“Open enough” is a practical description and fair, but just know my goal is to be completely open with no qualifiers. Rich rap told me he is prone to waiting to post designs due to the time sink of truly excellent documentation… That resonates.

The probe suffered from lack of power on some when we first launched. We fixed that. Then wire fatigue in the cable. We fixed that. Then occasional complaints about random probe death… Traced to a marginal transistor that can fail in rare circumstances… We fixed that too. I have personally had my probe fail once but early on and not since. We print on multiple machines daily, so I can say with confidence it works well, but we won’t rest until it’s perfect.

I’m confident we have many many more bots in the wild than anyone but MakerBot - as far as consumer bots go. We should hit 35000 soon. So sometimes my small problems have a loud megaphone when compared to a company that has shipped a tenth of the units I have. That means a 1-2% failure affects more people. It’s good because we tend to spot problems really quickly and fix at my expense. It’s the cost of moving fast and selling so well.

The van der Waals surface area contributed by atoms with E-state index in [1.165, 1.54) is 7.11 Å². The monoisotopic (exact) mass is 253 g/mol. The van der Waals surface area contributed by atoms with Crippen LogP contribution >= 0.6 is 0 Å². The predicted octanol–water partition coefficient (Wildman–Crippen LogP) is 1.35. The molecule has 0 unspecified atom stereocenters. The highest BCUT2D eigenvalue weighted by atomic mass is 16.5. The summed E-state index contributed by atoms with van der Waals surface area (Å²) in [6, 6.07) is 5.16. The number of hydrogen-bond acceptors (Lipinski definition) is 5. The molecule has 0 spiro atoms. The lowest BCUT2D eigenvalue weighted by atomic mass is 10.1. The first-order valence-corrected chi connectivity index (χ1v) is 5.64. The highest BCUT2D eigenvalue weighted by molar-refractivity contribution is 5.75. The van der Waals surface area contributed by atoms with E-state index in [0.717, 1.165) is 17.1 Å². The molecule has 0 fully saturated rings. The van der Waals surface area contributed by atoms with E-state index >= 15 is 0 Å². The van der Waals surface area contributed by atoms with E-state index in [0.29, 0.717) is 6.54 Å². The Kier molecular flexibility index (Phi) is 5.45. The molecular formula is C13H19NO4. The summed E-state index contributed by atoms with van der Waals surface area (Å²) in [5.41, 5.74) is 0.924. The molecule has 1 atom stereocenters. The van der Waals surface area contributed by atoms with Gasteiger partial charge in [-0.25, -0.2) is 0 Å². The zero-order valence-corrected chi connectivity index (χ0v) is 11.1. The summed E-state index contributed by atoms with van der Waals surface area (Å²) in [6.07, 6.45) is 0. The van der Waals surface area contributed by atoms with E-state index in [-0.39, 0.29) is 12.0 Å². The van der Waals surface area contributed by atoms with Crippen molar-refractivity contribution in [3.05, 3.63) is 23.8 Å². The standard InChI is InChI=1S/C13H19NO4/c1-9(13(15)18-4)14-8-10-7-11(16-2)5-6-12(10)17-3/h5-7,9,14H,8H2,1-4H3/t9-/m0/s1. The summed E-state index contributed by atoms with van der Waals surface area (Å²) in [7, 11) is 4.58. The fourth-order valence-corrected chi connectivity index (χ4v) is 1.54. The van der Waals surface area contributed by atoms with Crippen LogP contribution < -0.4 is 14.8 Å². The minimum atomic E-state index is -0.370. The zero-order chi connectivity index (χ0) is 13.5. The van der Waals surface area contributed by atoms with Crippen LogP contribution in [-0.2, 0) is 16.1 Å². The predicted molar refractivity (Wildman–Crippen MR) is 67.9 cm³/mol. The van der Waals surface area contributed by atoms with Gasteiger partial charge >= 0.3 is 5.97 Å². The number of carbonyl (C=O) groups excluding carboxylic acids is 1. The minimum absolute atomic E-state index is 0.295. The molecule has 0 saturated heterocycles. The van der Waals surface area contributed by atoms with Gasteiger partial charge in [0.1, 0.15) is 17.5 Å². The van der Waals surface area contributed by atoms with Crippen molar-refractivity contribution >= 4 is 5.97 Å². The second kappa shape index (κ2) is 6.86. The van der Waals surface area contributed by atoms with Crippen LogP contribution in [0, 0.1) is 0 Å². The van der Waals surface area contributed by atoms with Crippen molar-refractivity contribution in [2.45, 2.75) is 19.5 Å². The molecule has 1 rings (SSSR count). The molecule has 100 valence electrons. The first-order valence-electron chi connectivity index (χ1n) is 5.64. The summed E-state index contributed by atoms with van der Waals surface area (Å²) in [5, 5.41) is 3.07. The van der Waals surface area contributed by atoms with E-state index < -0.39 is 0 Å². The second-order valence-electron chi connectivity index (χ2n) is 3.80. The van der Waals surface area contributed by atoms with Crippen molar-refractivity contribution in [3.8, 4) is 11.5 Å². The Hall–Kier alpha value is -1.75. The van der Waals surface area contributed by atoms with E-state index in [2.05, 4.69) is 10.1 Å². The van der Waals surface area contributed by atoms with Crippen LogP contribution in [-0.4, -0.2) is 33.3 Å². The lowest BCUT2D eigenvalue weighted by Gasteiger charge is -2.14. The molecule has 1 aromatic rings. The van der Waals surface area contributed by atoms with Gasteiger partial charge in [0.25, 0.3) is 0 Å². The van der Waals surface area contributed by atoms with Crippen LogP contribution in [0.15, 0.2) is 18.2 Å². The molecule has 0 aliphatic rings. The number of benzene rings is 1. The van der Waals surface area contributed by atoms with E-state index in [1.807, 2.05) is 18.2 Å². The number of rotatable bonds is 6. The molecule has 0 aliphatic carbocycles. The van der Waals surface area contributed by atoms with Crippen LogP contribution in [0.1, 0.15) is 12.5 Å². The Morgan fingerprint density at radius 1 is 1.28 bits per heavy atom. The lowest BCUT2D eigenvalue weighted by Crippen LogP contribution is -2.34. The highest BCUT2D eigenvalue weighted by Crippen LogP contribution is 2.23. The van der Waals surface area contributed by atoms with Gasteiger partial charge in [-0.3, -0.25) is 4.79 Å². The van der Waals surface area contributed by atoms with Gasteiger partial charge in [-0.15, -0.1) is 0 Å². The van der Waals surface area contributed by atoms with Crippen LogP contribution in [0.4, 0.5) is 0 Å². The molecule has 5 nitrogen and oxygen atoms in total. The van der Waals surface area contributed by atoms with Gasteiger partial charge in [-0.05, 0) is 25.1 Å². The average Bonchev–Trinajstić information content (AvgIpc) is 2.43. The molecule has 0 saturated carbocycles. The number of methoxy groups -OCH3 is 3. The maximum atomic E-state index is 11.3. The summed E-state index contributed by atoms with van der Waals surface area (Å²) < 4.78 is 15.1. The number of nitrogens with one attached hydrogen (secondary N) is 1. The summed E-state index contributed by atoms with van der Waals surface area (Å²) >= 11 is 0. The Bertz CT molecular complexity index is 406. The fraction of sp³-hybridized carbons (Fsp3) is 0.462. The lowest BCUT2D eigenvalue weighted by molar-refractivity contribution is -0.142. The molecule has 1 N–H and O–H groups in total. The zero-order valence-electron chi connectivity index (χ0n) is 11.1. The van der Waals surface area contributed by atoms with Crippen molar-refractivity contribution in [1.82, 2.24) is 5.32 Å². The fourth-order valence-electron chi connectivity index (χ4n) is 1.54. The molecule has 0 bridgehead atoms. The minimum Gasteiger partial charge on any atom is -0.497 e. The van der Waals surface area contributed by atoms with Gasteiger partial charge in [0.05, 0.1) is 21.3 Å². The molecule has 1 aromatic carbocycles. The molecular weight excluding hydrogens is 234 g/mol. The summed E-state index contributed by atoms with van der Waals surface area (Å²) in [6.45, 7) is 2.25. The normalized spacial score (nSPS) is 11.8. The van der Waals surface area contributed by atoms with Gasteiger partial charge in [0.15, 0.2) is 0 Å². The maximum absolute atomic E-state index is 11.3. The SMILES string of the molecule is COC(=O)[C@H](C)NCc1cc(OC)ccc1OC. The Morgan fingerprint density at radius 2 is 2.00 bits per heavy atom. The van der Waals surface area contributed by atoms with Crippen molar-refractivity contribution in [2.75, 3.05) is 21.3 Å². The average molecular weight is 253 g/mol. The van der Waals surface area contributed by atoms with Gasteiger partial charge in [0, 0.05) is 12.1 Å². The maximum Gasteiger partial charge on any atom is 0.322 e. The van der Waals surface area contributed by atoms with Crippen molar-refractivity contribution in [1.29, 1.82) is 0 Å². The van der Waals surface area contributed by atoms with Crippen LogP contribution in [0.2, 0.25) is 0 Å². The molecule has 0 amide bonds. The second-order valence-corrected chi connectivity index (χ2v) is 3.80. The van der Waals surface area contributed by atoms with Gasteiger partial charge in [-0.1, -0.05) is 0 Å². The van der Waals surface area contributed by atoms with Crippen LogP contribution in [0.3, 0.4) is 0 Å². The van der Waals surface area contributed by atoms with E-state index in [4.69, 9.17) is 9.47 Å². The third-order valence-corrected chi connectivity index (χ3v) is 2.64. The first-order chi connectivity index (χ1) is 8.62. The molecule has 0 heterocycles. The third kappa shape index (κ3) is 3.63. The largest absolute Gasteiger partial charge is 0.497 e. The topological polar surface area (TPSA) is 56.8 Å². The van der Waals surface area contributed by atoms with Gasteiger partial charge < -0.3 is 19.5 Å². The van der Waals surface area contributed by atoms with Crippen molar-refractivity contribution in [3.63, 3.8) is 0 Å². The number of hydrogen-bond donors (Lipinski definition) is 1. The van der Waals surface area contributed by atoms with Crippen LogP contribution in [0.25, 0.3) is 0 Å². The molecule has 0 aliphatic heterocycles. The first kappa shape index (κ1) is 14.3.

One other point. My customers tend to be new to 3d printing , probably a function of price point. This skews feedback sometimes- MakerBot and ultimaker skew towards professionals and I would guess lulzbot too - again, a guess based on price point alone. Some newbies can be intimidated with simple troubleshooting and really be vocal about problems…, kicking themselves for risking a chance on such a new technology and kicking me for not being perfect.

How’s that for a novel!? Rereading, it sounds defensive, but trying to be open with challenges and expectations. One thing I’ve done right is to be open about challenges and problems. I’m shocked at how some CEOs of 3d companies remain so quiet. There is a lot to learn from my mistakes… Imagine if we could learn from all of them!?


I think that is an excellent analysis Brook. I find price discussions annoying as I expect people to price their product such that they can keep making them, rather than trying to take as much money off the table as they can (well with the exception of M).

Perception weighs heavily in pricing and some maximize profits with features they claim are better. I’ve set out to lower prices, increase build volume and raise quality. If I can do that, it leaves little differentiating factors to argue when comparing brands and specs.

I don’t think the extra $500 makes the mini significantly overpriced when compared to the metal simple with heated bed. The mini can print more types materials right out of the box, has very good documentation and a custom version of Cura with profiles for all types of printing. That has value. Is it $500 more valuable? I dunno, I guess that depends if you already had a printer versus it being your first.